Last year, Matilda Adlam was studying screenwriting at RMIT and working in retail. One day, a child and their mother came into the store where she was working. “It was a quiet day so the child and I played with his paper aeroplane and then he asked if he could do some jobs around the store, while his mother shopped,” Matilda recalls. “When the family left, my colleague commended me on my patience. I was shocked. I had been thinking how lucky I was to have this joyful child with us.” The same day, Matilda started to investigate a career in early childhood education. “It had always been an area I was interested in exploring,” she says. “I was often told by family members how my musical, animated, enthusiastic energy would suit an early childhood setting.” Matilda researched traineeships and knew that Gowrie Victoria would be the perfect fit. “Their clear set of values and dedication to quality education and care made so much sense to me.”

Describe your journey with Gowrie so far.

When I first started working at our Carlton North, I was completely new to the sector. I knew that I had a passion and an excitement for educating children, and that I was enthusiastic and eager to learn. Over the past three months I have done just that. Though there are a million new lessons every day, the area I feel I have grown to understand the most is the planning cycle. I could never have imagined the amount of effort and dedication that goes into the planning. Gowrie’s philosophy, goals and values are so purposefully interwoven into every choice made about the curriculum and everyday activities. One other significant take-away to mention is the appreciation for growth, learning, making mistakes and engaging in critical reflection. One of the practices that makes Gowrie such an excellent place for early childhood development is the commitment to constantly improving our quality of care.

What is the purpose of your role?

My purpose as an educator is to deliver the best care for the children and families that are a part of our amazing community. Every interaction with a child in our centre is an opportunity to support their development and learning. I am constantly impressed and inspired by the educators around me and their commitment to caring for each child. Aside from my duty of care to ensure children are in a safe, comfortable, and supportive environment every day, it is my role to help them become the best versions of themselves.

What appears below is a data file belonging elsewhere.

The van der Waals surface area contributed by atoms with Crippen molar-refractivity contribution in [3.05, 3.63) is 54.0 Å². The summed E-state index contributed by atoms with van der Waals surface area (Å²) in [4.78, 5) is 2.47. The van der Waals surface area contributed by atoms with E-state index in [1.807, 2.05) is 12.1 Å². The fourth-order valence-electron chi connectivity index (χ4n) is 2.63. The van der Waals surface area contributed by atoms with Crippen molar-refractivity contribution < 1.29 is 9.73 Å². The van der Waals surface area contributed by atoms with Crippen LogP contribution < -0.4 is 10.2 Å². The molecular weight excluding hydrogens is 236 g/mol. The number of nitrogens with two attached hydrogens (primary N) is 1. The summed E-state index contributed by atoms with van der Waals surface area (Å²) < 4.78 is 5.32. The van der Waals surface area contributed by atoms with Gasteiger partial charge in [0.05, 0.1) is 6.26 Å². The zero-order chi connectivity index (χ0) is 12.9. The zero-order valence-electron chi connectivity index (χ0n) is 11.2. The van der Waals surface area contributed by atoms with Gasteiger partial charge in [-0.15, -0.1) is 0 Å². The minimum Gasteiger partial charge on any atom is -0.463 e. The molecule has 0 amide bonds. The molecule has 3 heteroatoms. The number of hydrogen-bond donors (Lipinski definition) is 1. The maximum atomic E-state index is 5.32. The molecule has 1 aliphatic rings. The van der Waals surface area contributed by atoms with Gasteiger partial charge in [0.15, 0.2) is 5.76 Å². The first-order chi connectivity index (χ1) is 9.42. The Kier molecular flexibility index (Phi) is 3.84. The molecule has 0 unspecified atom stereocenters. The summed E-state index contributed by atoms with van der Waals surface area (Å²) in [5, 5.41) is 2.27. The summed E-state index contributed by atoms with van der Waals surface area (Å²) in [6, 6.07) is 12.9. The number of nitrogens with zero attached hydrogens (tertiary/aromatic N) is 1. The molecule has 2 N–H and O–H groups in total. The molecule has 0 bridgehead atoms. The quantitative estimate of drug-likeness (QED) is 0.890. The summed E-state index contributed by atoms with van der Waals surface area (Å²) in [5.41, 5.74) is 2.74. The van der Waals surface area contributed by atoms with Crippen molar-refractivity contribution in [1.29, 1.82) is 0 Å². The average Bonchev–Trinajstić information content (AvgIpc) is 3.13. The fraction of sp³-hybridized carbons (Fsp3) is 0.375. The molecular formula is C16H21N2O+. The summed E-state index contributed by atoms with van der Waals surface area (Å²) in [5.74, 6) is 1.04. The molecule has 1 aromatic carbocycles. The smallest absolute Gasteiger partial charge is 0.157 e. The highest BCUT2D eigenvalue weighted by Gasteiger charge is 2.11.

What do you love most about your role?

I have always identified myself as having a passion for people! I love to engage with everyone I meet in a meaningful and thoughtful way. I have found that working in early childhood education is the best and most fulfilling way to do this. Children have a beautiful, very moving capacity for authenticity and originality. You won’t find anyone else better at being themselves! It creates an energy (one that is supported by our amazing staff and their respect for children’s personalities and imaginations) that I adore being a part of. I think the best way to articulate what I love most about Gowrie the sense of home and belonging.

What are you most passionate about in your work?

I remember on my very first day, sitting in on a group activity where the educators and children were discussing empathy. I could not believe how in-line my own values were with the curriculum, and how richly they were embedded in the children’s everyday lives. Since then, I have become even more proud to work somewhere so committed to promoting love and respect. At Gowrie, there is an emphasis on kindness and decency across the services. This means respect for Country, respect for each other, and respect for ourselves. I am hugely passionate about promoting this sense of kindness in my everyday practice.

What does an average day look like?

Our day has a fantastic flow and structure. I love the morning, when everyone is just arriving. I look forward to hearing the children’s stories, which they recount with pure delight, especially on a Monday after the weekend! During morning meeting, we all say our Acknowledgement of Country, sometimes discussing what it means and why we do it. Then we move on to small groups. These are often constructed in response to children’s interests. We are a children-focused centre, meaning we observe areas that the children are excited about and incorporate them into experiences that have specific learning areas. We also give children a choice about which group to participate in, to encourage a belief in their own agency. Another part of the day that stands out is regular group time. This is when we come together as a room for a group activity, such as reading a story. My favourite part is discussing the story afterwards. Children are so intelligent, creative, and insightful.